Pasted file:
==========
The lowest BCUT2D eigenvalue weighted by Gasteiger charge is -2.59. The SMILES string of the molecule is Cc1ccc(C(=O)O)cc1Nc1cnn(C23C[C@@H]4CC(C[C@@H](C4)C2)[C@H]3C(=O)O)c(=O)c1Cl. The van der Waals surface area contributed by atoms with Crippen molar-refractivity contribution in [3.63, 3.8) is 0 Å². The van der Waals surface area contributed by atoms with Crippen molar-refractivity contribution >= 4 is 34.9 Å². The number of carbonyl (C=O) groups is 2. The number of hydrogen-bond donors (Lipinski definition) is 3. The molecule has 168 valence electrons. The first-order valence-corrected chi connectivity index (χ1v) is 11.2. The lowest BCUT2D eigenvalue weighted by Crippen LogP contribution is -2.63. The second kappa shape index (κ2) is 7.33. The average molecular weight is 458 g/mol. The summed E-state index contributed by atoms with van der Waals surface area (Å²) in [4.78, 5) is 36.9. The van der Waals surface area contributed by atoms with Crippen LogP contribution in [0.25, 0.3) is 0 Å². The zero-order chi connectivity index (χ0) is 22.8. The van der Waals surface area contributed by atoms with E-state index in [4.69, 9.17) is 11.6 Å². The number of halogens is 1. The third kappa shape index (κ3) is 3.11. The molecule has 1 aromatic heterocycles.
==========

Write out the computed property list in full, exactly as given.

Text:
The lowest BCUT2D eigenvalue weighted by Gasteiger charge is -2.59. The SMILES string of the molecule is Cc1ccc(C(=O)O)cc1Nc1cnn(C23C[C@@H]4CC(C[C@@H](C4)C2)[C@H]3C(=O)O)c(=O)c1Cl. The van der Waals surface area contributed by atoms with Crippen molar-refractivity contribution in [3.63, 3.8) is 0 Å². The van der Waals surface area contributed by atoms with Crippen molar-refractivity contribution >= 4 is 34.9 Å². The number of carbonyl (C=O) groups is 2. The number of hydrogen-bond donors (Lipinski definition) is 3. The molecule has 168 valence electrons. The first-order valence-corrected chi connectivity index (χ1v) is 11.2. The lowest BCUT2D eigenvalue weighted by Crippen LogP contribution is -2.63. The second kappa shape index (κ2) is 7.33. The average molecular weight is 458 g/mol. The summed E-state index contributed by atoms with van der Waals surface area (Å²) in [4.78, 5) is 36.9. The van der Waals surface area contributed by atoms with Crippen LogP contribution in [0.25, 0.3) is 0 Å². The zero-order chi connectivity index (χ0) is 22.8. The van der Waals surface area contributed by atoms with E-state index in [4.69, 9.17) is 11.6 Å². The number of halogens is 1. The third kappa shape index (κ3) is 3.11. The molecule has 1 aromatic heterocycles.